At the heart of this issue is fear: fear of being the first, fear of how other Greek organizations on campus will respond, fear of the alumnae, fear of being different, fear of the unknown. The fear extends from the undergraduate chapters to the alumnae to the national organizations. There is also fear within the University administration. The University has been afraid of taking a stand on this issue for years - afraid of offending alumni donors who might withdraw their support of the University, afraid of letting their Director of Greek Affairs get too involved in the issue. Fear is a very powerful motivator. As it turns out, the only thing more powerful than fear is public humiliation.
It looks like at least one sorority will extend a bid to at least one African American woman this week. They will do so proudly, but with trepidation - with fear of the unknown. But here is the important part - when they take this historic step forward, the sky will not fall. The world will keep turning. Their alumnae will still support them. The fraternities on campus will still swap with them. Other than having one dark face among hundreds of white ones in chapter photos, nothing will change. And everyone else will notice this. The alumnae members who still think it is 1975 will see that times have changed. Recalcitrant undergraduates, those who wanted to do the right thing but were afraid of how others on campus would respond, will see that the group with a black member did not become a social pariah. The fear will dissipate. The issue of skin color will become a non-issue. I will not go so far as to say that the floodgates will open, but I do think that the issue of race in sorority recruitment will become a thing of the past. Simply, chapters who want to pledge a woman of color will be able to do so with no fear. And that will be a huge step forward for the University of Alabama.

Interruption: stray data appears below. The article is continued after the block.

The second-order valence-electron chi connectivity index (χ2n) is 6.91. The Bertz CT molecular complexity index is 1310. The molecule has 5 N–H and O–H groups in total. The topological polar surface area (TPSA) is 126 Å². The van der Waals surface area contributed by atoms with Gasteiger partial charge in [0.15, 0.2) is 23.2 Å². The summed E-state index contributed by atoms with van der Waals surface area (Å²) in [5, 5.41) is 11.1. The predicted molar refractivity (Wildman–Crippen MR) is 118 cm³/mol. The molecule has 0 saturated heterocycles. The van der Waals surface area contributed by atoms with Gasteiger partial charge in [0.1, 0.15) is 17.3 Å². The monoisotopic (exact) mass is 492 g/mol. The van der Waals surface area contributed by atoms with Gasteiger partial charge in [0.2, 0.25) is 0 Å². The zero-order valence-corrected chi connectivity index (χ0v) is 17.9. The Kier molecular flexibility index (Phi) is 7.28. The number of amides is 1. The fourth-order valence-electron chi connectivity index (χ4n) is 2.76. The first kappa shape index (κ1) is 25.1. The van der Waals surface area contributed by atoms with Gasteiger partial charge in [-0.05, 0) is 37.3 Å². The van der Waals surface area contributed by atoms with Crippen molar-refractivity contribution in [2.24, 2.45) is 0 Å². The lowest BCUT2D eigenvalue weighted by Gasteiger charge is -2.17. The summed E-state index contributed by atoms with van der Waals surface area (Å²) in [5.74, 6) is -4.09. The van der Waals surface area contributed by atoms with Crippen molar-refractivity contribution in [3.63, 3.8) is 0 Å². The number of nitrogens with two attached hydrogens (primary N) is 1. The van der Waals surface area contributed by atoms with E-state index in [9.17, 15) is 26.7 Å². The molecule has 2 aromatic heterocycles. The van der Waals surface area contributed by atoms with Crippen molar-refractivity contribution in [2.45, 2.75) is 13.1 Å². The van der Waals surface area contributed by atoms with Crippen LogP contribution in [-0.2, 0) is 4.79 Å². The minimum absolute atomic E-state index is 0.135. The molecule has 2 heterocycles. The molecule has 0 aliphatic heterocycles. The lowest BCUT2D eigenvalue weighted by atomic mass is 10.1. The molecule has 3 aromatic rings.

When this happens, I will not give any credit to the University of Alabama administration or to the national organization who happens to be the first to do it. The University has dodged responsibility on this issue for years. The national organizations have been made aware of problematic advisors on numerous occasions and have done nothing about it. The credit will go solely to the young women who have had the courage to speak out, to challenge the status quo, and to go public with their stories - women like Anna Foley, Hallie Paul, Alex Clark, Melanie Gotz, Kirkland Back, Yardena Wolf, and so many others. It is not easy to challenge the status quo, especially on a campus like the University of Alabama with a "machine" that has maintained its power on campus through coercion, violence and intimidation. These women deserve all of the credit for making this change possible. Their story is a story of courage.
I could tell a lot of stories in this post - stories that would embarrass the University and several of the national organizations on campus. But what's the point? I have no desire to embarrass anyone. I want to see this issue become a thing of the past. I want to see the fear and discrimination end. I want to see the students at the University of Alabama, the great majority of whom have been unfairly characterized as racist, take ownership of their chapters and do the right thing. As long as that happens, and I have every reason to believe that it will, then my stories would serve no purpose other than to ruin professional relationships and create even more humiliation. I have no desire to see either of those things happen. I love the University of Alabama. It is an amazing place. I am a proud former employee and a proud alumnus. I want to see my Alma Mater do the right thing, and I have never been more hopeful that it will.
Posted by Unknown at 9:46 AM